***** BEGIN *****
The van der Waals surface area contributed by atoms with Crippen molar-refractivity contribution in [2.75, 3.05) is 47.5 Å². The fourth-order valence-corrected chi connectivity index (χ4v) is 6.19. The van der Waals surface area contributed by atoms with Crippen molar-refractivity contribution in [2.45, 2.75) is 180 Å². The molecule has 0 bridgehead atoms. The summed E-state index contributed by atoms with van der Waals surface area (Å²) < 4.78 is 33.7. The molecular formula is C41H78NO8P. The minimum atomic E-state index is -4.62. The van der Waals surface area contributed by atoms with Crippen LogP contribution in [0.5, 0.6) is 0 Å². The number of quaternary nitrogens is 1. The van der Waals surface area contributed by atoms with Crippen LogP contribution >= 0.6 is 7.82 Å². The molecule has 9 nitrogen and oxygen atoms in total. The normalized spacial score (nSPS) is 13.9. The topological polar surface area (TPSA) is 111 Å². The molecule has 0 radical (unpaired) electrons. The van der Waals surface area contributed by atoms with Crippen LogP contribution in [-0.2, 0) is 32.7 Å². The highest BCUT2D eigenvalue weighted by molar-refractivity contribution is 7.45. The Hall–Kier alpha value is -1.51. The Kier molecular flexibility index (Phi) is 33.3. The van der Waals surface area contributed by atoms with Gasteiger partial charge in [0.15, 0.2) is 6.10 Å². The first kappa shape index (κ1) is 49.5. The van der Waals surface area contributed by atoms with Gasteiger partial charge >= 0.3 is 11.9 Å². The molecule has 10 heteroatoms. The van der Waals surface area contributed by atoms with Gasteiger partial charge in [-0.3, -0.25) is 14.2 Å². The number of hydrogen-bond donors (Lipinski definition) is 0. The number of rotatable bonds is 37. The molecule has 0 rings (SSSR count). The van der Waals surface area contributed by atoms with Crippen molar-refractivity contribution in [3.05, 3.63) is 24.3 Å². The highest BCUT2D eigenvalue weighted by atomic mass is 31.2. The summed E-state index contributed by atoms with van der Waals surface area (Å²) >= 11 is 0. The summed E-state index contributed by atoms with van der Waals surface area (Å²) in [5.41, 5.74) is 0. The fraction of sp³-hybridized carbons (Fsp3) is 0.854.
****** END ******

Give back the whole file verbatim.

The van der Waals surface area contributed by atoms with Crippen molar-refractivity contribution in [2.75, 3.05) is 47.5 Å². The fourth-order valence-corrected chi connectivity index (χ4v) is 6.19. The van der Waals surface area contributed by atoms with Crippen molar-refractivity contribution in [2.45, 2.75) is 180 Å². The molecule has 0 bridgehead atoms. The summed E-state index contributed by atoms with van der Waals surface area (Å²) < 4.78 is 33.7. The molecular formula is C41H78NO8P. The minimum atomic E-state index is -4.62. The van der Waals surface area contributed by atoms with Crippen LogP contribution in [0.5, 0.6) is 0 Å². The number of quaternary nitrogens is 1. The van der Waals surface area contributed by atoms with Crippen LogP contribution >= 0.6 is 7.82 Å². The molecule has 9 nitrogen and oxygen atoms in total. The normalized spacial score (nSPS) is 13.9. The topological polar surface area (TPSA) is 111 Å². The molecule has 0 radical (unpaired) electrons. The van der Waals surface area contributed by atoms with Crippen LogP contribution in [-0.2, 0) is 32.7 Å². The highest BCUT2D eigenvalue weighted by molar-refractivity contribution is 7.45. The Hall–Kier alpha value is -1.51. The Kier molecular flexibility index (Phi) is 33.3. The van der Waals surface area contributed by atoms with Gasteiger partial charge in [0.15, 0.2) is 6.10 Å². The first kappa shape index (κ1) is 49.5. The van der Waals surface area contributed by atoms with Gasteiger partial charge >= 0.3 is 11.9 Å². The molecule has 10 heteroatoms. The van der Waals surface area contributed by atoms with Gasteiger partial charge in [-0.3, -0.25) is 14.2 Å². The number of hydrogen-bond donors (Lipinski definition) is 0. The number of rotatable bonds is 37. The molecule has 0 rings (SSSR count). The van der Waals surface area contributed by atoms with Crippen molar-refractivity contribution in [3.05, 3.63) is 24.3 Å². The highest BCUT2D eigenvalue weighted by atomic mass is 31.2. The summed E-state index contributed by atoms with van der Waals surface area (Å²) >= 11 is 0. The summed E-state index contributed by atoms with van der Waals surface area (Å²) in [5.41, 5.74) is 0. The fraction of sp³-hybridized carbons (Fsp3) is 0.854.